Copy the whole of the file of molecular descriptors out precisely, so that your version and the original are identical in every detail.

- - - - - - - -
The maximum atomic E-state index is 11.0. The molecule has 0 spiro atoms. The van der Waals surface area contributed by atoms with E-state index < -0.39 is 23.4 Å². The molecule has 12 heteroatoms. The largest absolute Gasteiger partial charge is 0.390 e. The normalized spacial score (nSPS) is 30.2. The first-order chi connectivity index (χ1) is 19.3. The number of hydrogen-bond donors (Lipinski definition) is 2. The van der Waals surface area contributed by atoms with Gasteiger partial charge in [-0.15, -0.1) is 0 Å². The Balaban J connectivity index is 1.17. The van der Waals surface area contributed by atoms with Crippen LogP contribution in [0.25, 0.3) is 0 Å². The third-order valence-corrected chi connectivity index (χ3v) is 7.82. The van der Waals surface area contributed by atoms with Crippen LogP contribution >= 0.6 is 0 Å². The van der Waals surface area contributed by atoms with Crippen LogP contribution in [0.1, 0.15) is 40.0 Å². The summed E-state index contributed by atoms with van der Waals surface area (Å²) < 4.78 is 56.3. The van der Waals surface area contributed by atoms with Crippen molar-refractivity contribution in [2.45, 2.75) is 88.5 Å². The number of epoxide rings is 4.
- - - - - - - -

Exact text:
The maximum atomic E-state index is 11.0. The molecule has 0 spiro atoms. The van der Waals surface area contributed by atoms with E-state index < -0.39 is 23.4 Å². The molecule has 12 heteroatoms. The largest absolute Gasteiger partial charge is 0.390 e. The normalized spacial score (nSPS) is 30.2. The first-order chi connectivity index (χ1) is 19.3. The number of hydrogen-bond donors (Lipinski definition) is 2. The van der Waals surface area contributed by atoms with Gasteiger partial charge in [-0.15, -0.1) is 0 Å². The Balaban J connectivity index is 1.17. The van der Waals surface area contributed by atoms with Crippen LogP contribution in [0.25, 0.3) is 0 Å². The third-order valence-corrected chi connectivity index (χ3v) is 7.82. The van der Waals surface area contributed by atoms with Crippen LogP contribution >= 0.6 is 0 Å². The van der Waals surface area contributed by atoms with Crippen LogP contribution in [0.1, 0.15) is 40.0 Å². The summed E-state index contributed by atoms with van der Waals surface area (Å²) < 4.78 is 56.3. The van der Waals surface area contributed by atoms with Crippen molar-refractivity contribution in [2.45, 2.75) is 88.5 Å². The number of epoxide rings is 4.